In Week 5, Amari Cooper was just 2-23-0 on four targets while spending most of the game in Bradberry’s shadow. Against Bradberry specifically, Cooper had eight yards on three targets.

Bradberry will present a significant challenge to McLaurin, who himself was just 3-26-0 receiving on seven targets last week.

<Grinds tape for 30 minutes.>

You know, it seems maybe the quarterback combination of Kyle Allen and Alex Smith isn’t a net positive for McLaurin after all.

But McLaurin still has sky-high upside: He’s No. 5 with 140.8 AirYAC and No. 12 with 82.6 yards receiving per game.

He has seven-plus targets in every game this year, and in Weeks 1-4 he was dominant.

  • Week 1 (vs. PHI): 11.1 PPR, 6.1 STD | 5-61-0, seven targets
  • Week 2 (at ARI): 25.5 PPR, 18.5 STD | 7-125-1, 10 targets
  • Week 3 (at CLE): 12.6 PPR, 8.6 STD | 4-83-0, eight targets | 1-3-0 rushing
  • Week 4 (vs. BAL): 21.8 PPR, 11.8 STD | 10-118-0, 14 targets

It’s hard to know if McLaurin’s Week 5 letdown was due to the matchup, the lack of quarterback Dwayne Haskins or just randomness.

But my general sense is that Haskins isn’t overly crucial to McLaurin’s production, based on his 2019 rookie campaign.

  • Weeks 9-16 with Haskins (seven games): 30-461-2 receiving, 47 targets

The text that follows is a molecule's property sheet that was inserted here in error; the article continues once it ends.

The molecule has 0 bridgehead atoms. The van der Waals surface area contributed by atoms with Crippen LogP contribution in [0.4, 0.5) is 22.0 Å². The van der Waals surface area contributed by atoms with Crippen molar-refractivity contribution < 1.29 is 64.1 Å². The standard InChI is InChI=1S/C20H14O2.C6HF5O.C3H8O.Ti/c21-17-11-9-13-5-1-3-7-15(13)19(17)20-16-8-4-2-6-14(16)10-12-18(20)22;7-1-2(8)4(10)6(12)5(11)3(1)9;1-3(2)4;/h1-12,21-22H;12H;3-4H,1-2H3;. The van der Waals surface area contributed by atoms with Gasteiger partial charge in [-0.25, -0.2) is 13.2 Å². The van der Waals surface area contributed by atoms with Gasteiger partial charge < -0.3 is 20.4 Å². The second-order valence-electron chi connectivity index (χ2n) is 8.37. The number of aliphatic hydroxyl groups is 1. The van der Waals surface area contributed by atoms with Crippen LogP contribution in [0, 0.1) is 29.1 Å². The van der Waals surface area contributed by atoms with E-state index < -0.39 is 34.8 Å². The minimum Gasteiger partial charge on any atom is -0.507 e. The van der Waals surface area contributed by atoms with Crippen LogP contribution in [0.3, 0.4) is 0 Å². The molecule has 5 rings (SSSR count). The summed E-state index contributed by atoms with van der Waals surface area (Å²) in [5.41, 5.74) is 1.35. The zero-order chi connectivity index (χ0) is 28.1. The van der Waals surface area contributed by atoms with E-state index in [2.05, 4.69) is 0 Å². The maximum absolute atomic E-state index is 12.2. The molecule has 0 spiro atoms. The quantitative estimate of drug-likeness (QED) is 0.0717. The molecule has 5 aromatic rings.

• Weeks 1-8 with Case Keenum & Colt McCoy (seven games): 28-458-5 receiving, 46 targets

McLaurin’s 2019 splits with and without Haskins were almost identical with the exception of three touchdowns — and touchdowns are very random.

Whether it was Haskins, Keenum or McCoy throwing to him, McLaurin was basically the same receiver.

Shower narrative, no more. Shower narrative, no such thing.

And it seems far from certain that Allen is a downgrade on Haskins or is bad enough to prevent McLaurin from producing. Last year, D.J. Moore was 87-1,175-4 receiving in his second season, and that was with 109 of his 135 targets coming from Allen.

Bottom line: McLaurin went off against Peterson in Week 2 and the vaunted Ravens secondary in Week 4, and he did that with Haskins, who is quickly on his way to Bustville. There’s probably an underappreciated chance that McLaurin goes off against Bradberry without Haskins this week.

From a sports-betting perspective, the Footballers intrigue me this week for a couple reasons.

First, I’ve noticed that road underdogs tend to outperform when they play within their division.

  • Divisional Road Dogs: 543-476-33 ATS | 3.9% ROI
  • Non-Divisional Road Dogs: 907-888-56 ATS | -1.3% ROI

A 3.8% ROI might not seem like much, but over a sample this large it’s significant. And we can dig further into this sample to discover more value.